Post Broadcast, Bottom-Up WorldBy Faisal Hoque | Posted 2008-03-31 Print
Social networking, Internet-based tools and innovative thinking will disrupt and transform our electoral process.
This is democracy in a post-broadcast, distributed, bottom-up world, and technology could well be a deciding factor in the 2008 presidential race.
Patrick Quinn of PQMedia has compiled some figures of candidates’ online spending in 2008 that provide a good sketch of this new landscape. Online spending will reach approximately $73 million at all levels. E-mail marketing dominates, accounting for 62 percent of online spending. Web development comes in at 27 percent, while display, search and video ads make up the remaining 11 percent of online budgets.
The effective use and management of technology has the potential not only to increase profits, but also to forever alter the way we live, think and create democracy.
In my 2007 book “Sustained Innovation”, I wrote extensively about the diverse global trends of innovation.
“When we try to articulate what is happening in this new era, we resort to a familiar set of words: globalization, outsourcing, offshoring, information age, innovation, age of connectivity, disaggregated corporation, death of command and control, real- time corporation, knowledge economy, sustainability.
“As with a dozen blind men touching an elephant and describing what they feel, each of these terms is relevant as far as it goes, but each addresses only part of the whole. To choose one as a lens through which to view life and business in the 21st century is to run the risk of missing the larger picture.
“As a first step in organizing our thinking about these forces and designing a response, we can group these terms in two categories. Information, knowledge and innovation might be considered the ‘what.’ Connectivity, disaggregation and partnerships might be considered the ‘how.’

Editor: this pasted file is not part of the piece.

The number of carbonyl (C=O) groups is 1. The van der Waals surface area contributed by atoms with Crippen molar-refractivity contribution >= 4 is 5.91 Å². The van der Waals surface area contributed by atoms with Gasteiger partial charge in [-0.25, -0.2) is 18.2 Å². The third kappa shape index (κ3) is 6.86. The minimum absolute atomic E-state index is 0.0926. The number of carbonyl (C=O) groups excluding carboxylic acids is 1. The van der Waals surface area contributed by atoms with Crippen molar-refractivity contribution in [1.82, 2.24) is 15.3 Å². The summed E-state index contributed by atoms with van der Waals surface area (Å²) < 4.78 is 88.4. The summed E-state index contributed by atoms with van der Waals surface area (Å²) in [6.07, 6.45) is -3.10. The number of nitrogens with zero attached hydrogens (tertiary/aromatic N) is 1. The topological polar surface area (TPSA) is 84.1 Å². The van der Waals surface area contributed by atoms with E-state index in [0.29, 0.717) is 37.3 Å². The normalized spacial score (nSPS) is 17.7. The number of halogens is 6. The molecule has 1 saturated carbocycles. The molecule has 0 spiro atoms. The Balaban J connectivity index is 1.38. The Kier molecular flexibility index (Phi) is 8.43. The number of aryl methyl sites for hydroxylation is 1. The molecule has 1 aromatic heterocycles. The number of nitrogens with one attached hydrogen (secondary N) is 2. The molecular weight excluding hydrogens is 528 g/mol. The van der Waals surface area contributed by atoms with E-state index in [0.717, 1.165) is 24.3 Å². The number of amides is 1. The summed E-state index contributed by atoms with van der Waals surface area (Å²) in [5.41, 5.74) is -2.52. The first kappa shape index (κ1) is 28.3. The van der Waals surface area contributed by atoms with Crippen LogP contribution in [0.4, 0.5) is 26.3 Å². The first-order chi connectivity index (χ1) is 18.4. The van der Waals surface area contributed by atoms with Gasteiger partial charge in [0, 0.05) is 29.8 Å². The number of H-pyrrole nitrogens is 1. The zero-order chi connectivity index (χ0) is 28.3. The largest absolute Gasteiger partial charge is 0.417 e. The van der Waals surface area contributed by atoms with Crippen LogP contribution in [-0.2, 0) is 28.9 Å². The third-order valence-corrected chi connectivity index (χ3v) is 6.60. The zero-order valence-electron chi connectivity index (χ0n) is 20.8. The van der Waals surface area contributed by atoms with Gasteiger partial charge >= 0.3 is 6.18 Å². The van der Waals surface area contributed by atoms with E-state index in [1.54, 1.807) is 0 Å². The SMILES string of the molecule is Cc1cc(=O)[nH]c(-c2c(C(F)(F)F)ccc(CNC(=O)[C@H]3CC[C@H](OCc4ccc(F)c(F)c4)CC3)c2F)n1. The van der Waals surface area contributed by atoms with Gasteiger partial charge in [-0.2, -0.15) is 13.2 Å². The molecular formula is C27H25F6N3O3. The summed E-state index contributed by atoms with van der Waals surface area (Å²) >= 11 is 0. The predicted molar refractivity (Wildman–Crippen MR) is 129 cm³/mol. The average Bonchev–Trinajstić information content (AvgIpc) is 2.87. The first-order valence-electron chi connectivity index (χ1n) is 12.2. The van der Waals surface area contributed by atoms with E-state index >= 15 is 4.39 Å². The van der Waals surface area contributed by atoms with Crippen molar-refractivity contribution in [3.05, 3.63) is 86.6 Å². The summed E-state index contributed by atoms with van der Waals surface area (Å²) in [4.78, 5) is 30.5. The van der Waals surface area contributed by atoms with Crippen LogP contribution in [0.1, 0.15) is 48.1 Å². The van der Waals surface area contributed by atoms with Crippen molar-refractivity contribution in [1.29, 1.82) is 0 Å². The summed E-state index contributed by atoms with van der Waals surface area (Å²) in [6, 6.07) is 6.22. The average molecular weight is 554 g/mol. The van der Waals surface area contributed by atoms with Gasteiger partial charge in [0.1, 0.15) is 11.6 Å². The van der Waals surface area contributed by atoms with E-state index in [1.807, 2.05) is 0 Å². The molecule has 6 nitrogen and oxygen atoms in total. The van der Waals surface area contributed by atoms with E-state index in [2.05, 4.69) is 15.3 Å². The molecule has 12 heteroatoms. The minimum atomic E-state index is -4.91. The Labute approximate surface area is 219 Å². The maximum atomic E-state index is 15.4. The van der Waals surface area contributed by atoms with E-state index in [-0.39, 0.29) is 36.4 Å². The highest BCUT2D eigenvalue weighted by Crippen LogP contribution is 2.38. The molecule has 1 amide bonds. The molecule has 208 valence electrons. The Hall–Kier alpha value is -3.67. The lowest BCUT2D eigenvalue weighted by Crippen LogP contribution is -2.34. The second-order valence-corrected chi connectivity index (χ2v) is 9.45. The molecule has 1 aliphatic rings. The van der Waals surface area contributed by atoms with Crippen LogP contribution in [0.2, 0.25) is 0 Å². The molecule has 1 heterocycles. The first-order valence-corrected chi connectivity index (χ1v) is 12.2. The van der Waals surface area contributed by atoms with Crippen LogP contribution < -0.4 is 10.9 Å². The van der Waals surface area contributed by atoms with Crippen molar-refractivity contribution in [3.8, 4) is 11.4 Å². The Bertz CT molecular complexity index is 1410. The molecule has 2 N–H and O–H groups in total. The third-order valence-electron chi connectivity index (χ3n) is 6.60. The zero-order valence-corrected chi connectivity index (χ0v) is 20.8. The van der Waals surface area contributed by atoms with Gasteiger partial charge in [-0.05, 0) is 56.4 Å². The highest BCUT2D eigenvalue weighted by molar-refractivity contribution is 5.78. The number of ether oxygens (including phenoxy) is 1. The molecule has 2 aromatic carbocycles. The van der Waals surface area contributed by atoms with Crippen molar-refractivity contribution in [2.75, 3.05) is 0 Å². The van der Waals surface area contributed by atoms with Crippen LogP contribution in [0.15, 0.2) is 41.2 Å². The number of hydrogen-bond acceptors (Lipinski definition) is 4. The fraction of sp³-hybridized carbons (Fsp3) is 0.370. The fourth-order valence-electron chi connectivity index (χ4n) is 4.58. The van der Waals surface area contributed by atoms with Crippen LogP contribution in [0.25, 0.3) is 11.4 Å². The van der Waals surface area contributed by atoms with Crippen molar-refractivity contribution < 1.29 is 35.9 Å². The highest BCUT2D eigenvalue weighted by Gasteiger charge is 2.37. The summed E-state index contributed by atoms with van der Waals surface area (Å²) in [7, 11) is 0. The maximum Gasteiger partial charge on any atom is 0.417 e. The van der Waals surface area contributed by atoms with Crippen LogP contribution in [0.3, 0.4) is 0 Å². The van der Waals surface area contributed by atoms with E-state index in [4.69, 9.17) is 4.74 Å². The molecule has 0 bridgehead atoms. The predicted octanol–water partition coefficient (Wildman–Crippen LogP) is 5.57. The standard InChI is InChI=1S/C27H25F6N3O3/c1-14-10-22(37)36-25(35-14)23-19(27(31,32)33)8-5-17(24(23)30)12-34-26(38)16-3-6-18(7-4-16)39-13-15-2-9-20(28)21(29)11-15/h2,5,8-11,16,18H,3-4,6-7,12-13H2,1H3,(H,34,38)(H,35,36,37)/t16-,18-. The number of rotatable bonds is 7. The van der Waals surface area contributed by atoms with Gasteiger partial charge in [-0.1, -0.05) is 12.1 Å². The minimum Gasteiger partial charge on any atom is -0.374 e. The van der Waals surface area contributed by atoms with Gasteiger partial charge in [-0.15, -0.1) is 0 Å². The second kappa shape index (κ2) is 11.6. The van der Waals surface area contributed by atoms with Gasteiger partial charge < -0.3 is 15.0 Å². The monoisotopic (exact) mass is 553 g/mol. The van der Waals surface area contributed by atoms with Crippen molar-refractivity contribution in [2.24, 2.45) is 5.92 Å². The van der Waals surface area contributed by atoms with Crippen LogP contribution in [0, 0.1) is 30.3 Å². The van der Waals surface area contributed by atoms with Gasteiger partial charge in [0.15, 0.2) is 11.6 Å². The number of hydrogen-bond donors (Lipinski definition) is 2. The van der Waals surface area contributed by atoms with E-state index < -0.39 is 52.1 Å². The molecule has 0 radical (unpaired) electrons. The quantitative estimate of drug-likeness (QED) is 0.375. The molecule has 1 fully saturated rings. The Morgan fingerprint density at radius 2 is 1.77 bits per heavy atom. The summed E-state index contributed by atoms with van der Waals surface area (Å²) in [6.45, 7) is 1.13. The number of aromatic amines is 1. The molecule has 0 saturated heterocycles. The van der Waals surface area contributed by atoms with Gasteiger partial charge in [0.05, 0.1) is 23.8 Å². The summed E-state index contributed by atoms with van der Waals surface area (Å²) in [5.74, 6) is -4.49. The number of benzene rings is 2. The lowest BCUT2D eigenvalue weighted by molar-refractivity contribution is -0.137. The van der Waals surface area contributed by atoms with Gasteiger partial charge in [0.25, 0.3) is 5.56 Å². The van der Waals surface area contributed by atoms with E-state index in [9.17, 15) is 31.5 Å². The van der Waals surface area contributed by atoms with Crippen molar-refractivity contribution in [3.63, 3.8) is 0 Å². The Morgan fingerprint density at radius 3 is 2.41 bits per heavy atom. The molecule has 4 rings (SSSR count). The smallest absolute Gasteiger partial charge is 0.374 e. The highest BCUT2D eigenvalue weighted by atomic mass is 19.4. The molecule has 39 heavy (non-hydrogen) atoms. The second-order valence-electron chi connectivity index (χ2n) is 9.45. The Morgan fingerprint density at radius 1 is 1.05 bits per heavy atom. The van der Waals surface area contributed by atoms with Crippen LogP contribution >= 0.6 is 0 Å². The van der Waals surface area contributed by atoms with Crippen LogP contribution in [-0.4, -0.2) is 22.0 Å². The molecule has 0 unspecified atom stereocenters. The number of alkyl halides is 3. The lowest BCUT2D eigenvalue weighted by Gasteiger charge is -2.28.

“Information > Knowledge > Innovation
“Connectivity > Disaggregation > Partnerships “In other words, what we need today to survive is information, which can be analyzed and turned into knowledge, which can then point them to innovation. We get there by connecting, disaggregating and reaching out in new ways.”
There’s no question that technology appeals to the educated and the young. I’m not a political analyst, but as the younger generations age, it’s only a matter of time before technology assumes a central and critical role in elections. Leaders whose visions can reach out to this audience by converging technology and traditional politics will ultimately not only lead our country, but will also understand intimately the transformed landscape of our society and its institutions.
FAISAL HOQUE is the Chairman and CEO of BTM Corp. BTM innovates new business models and enhances financial performance by converging business and technology with its unique products and intellectual property. © Faisal Hoque
For more about technology and government, visit BTM Corp.’s Web site.
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